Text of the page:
We are now in the cyber age. People communicate by email, text, phone, fax and sometimes even in person. The same is true for cosmetic surgery. Many of my patients find me and other plastic surgeons through the internet; from a direct search, forums, and specialty directed services from qualified board searches such as the American Academy of Facial Plastic and Reconstructive Surgery (AAFPRS) and the American Board of Facial Plastic Surgery (ABFPRS). Therefore we receive requests for consultations, and frequently operate on patients from around the country as well as Europe, South America and Africa. Patients inquire about many of our services, especially rhinoplasty, revision rhinoplasty, surgical facial rejuvenation, facial fillers and laser treatments for the face. To facilitate this process, we offer initial phone consultations for potential patients if geographically necessary. Of course, nothing substitutes for a face to face conversation and evaluation in person.
How do we conduct a phone consultation? First and foremost, once a physician and patient begin a dialogue about potential treatment, they have engaged in a doctor-patient relationship. This is why all discussions are accompanied by a disclaimer that any and all advice given prior to a personal consultation is merely a suggestion and should not be taken as conclusive medical advice prior to a personal evaluation. In order to make this a meaningful process, we may request photographs and a patient information sheet to be filled out. We also request a signed consent to confirm that any recommendations for treatment are supposition and predicated on a personal consultation and evaluation.
For example, to properly evaluate someones nose for rhinoplasty, I really need to touch the nose to determine the strength of the underlying cartilage, feel the thickness of the skin and look inside the nose to see if there are any structural abnormalities, such as a deviated septum. So, any opinions I give over the phone, even with photos, need to be confirmed or altered by a personal evaluation. I love computer imaging, especially for primary rhinoplasty. However, I won’t image a patient that I haven’t seen. Computer imaging can be fairly accurate, but I also need to feel the nasal structures to see how much I can alter a nose before this process. So if you really want imaging, you must come to my office. I also suggest you steer clear of anyone who will offer imaging without an examination.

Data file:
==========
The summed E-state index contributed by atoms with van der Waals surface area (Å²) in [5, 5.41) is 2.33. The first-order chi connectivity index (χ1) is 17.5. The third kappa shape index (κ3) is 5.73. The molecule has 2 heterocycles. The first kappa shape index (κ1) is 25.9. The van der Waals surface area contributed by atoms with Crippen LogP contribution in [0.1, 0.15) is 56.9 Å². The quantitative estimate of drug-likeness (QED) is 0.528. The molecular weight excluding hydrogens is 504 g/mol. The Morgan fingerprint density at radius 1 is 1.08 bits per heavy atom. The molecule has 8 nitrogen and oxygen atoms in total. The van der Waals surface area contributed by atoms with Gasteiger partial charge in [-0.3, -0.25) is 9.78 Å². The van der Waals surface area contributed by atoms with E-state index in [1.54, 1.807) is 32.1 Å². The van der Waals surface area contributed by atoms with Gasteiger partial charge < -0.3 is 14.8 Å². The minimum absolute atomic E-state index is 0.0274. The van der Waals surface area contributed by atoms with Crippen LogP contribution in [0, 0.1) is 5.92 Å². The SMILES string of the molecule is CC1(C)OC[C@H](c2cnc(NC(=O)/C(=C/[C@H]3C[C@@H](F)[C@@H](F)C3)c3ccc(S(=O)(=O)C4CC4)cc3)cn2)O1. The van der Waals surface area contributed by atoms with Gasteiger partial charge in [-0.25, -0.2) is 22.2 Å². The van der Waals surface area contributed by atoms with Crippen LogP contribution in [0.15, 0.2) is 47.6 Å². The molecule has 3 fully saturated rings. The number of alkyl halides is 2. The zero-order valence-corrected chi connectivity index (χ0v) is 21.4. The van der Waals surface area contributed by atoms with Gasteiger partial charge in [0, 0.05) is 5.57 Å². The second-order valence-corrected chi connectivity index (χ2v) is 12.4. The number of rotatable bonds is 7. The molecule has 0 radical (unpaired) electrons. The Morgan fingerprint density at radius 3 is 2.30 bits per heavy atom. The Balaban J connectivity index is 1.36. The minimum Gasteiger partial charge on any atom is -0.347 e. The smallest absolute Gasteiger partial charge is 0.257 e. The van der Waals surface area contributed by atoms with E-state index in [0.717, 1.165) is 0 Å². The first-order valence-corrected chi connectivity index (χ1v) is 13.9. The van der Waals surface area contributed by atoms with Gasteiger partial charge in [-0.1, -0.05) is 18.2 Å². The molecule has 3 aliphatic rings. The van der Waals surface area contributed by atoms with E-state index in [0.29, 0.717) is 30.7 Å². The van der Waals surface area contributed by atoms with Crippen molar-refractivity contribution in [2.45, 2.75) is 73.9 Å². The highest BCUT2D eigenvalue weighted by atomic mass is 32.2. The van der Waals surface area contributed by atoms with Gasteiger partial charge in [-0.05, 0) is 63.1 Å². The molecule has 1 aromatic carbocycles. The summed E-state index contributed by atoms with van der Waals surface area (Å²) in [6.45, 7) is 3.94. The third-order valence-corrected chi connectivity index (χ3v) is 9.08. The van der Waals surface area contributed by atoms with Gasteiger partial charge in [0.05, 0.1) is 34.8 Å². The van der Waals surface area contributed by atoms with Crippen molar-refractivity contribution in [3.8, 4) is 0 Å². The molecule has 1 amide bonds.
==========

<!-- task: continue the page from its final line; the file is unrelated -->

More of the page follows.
For out of town patients interested in revision rhinoplasty; I try to be as helpful as possible when evaluating them through photographs, but a personal examination is even more important. I may even defer a phone consultation when multiple surgeries have been performed or I find it too difficult to suggest potential reconstruction based on the photos and information given. I hope these patients understand the increasing complexity of revision surgery and that a personal exam is even more important.
For long distance patients, we prefer seeing them prior but given travel restrictions, I need to see them at least the day before surgery to assure that we are planning the appropriate procedure. This also gives them time to relax prior to surgery and reduces other potential complications from travel then immediate surgery under anesthesia. As a general idea, plan on staying in New York for about 7 to 8 days after surgery before returning home. We also provide concierge services and can help with hotel arrangements. More on this will be in my next blog.